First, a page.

Although the evidence supporting integrating SEL into academic instruction in schools showcases positive outcomes, educators have identified challenges to its wide-scale adoption. Below are two of the primary roadblocks voiced by educators and ways in which leaders should begin thinking about overcoming these challenges.

Challenge 1: The lack of a clear and universal definition for SEL, and a need to develop and define assessment/measurement tools.

The Collective for Academic, Social, and Emotional Learning (CASEL) is leading the discussion around SEL and its integration into academics. CASEL outlines five social and emotional competencies that a program must help students develop in order to be considered effective: self-awareness, self-management, relationship skills, responsible decision-making, and social awareness. Using this as the backbone for any SEL integration, leaders in education must identify the specific social and emotional needs of their student population and adapt instruction to meet these within their district.

Challenge 2: A lack of time for educators to focus on and develop strategic implementation of SEL into existing instruction.

As SEL gains traction and more content is published about successful implementations, there is a growing need to equip educators with the teaching practices required to foster these competencies. A combination of explicit instruction with opportunities for practice and support throughout all academic instruction has been identified by thought leaders as best practices moving forward. Therefore, school leaders must incorporate professional learning opportunities for educators to understand and strategize ways in which to incorporate SEL across their campus.

While overcoming these above challenges won’t happen overnight, technology is playing a key role in helping educators by providing tools that help empower administrators, teachers, and parents with information they need to foster SEL and ease the way to collaboration. For example, the student data captured throughout a variety of classroom technologies can help administrators receive early warning indicators for emerging issues, leading to more-timely, and therefore effective, interference. Technology is not a cure-all for SEL, but when implemented as part of an initiative led by dedicated leaders, it can gain buy-in, help teachers feel supported, make content delivery more efficient, and help students consume content in a way they desire.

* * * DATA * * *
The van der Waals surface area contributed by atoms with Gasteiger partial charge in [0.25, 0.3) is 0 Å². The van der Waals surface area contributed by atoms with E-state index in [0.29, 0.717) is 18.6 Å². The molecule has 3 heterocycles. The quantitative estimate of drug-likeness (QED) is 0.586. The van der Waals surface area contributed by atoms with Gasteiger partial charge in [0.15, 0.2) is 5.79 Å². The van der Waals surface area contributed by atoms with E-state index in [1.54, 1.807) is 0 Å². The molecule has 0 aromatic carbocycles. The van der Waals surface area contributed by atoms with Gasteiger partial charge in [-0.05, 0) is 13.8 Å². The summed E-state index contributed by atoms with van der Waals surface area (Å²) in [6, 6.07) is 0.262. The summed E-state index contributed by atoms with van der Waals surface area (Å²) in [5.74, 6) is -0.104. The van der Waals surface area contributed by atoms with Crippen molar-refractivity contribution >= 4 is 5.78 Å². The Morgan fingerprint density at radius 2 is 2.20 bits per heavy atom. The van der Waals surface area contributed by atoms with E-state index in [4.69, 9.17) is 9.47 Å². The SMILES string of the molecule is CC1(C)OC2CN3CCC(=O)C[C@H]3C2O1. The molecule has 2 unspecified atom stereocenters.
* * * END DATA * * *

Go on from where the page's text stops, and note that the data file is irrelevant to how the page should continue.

Final Thought
Educators have become quite skilled at “meeting students where they are” in various regards. From relating literature to relevant current events or taking the lessons learned from history and adapting them to real things happening in students’ lives, there have been instructional innovations to make academics real and relevant. The same concept of meeting students where they are can be applied to the essential lessons that are “non-academic” in nature, from teaching students about the hazards of bullying to helping them find content that addresses pressing mental health concerns, the dangers of substance abuse, social media pressure, and many more lessons that impact overall wellness.

For Generation Z, “where they are” is online and, more often than not, on a mobile device. In 2018, even their parents may be more comfortable reading information from a cell phone than giving the school counselor a call. To meet the objective of reaching every student and demonstrating that we understand them, we should understand that it is the school’s responsibility to reach students with SEL content anywhere and everywhere they take their devices. It all starts with a plan and, of course, great content. But if we don’t make sure the content is received, we haven’t done the job. A strategic plan makes all the difference.

Connect with @EvolutionLabsEdon Twitter.

Photo courtesy of Shutterstock.

The opinions expressed in Peter DeWitt’s Finding Common Ground are strictly those of the author(s) and do not reflect the opinions or endorsement of Editorial Projects in Education, or any of its publications.